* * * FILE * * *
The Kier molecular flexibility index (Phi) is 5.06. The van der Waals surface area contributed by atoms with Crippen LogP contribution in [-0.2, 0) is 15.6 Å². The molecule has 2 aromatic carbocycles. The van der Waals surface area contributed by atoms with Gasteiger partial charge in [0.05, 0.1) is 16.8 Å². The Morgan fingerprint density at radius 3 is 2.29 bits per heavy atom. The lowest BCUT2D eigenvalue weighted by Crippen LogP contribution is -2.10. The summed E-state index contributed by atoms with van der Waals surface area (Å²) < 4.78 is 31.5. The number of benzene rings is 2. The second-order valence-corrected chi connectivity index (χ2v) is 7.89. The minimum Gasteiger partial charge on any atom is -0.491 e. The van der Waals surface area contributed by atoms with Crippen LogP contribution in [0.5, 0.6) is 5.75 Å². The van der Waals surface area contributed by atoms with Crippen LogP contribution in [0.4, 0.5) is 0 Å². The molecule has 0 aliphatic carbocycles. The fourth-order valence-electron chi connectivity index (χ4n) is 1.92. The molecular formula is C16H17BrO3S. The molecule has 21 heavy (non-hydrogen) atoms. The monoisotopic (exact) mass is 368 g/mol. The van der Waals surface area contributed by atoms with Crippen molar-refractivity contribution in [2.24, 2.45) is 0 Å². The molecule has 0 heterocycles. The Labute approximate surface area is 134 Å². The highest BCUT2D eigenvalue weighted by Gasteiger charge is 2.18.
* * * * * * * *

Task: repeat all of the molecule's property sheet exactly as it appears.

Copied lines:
The Kier molecular flexibility index (Phi) is 5.06. The van der Waals surface area contributed by atoms with Crippen LogP contribution in [-0.2, 0) is 15.6 Å². The molecule has 2 aromatic carbocycles. The van der Waals surface area contributed by atoms with Gasteiger partial charge in [0.05, 0.1) is 16.8 Å². The Morgan fingerprint density at radius 3 is 2.29 bits per heavy atom. The lowest BCUT2D eigenvalue weighted by Crippen LogP contribution is -2.10. The summed E-state index contributed by atoms with van der Waals surface area (Å²) < 4.78 is 31.5. The number of benzene rings is 2. The second-order valence-corrected chi connectivity index (χ2v) is 7.89. The minimum Gasteiger partial charge on any atom is -0.491 e. The van der Waals surface area contributed by atoms with Crippen LogP contribution in [0.5, 0.6) is 5.75 Å². The van der Waals surface area contributed by atoms with Crippen LogP contribution in [0.4, 0.5) is 0 Å². The molecule has 0 aliphatic carbocycles. The fourth-order valence-electron chi connectivity index (χ4n) is 1.92. The molecular formula is C16H17BrO3S. The molecule has 21 heavy (non-hydrogen) atoms. The monoisotopic (exact) mass is 368 g/mol. The van der Waals surface area contributed by atoms with Crippen molar-refractivity contribution in [2.24, 2.45) is 0 Å². The molecule has 0 heterocycles. The Labute approximate surface area is 134 Å². The highest BCUT2D eigenvalue weighted by Gasteiger charge is 2.18.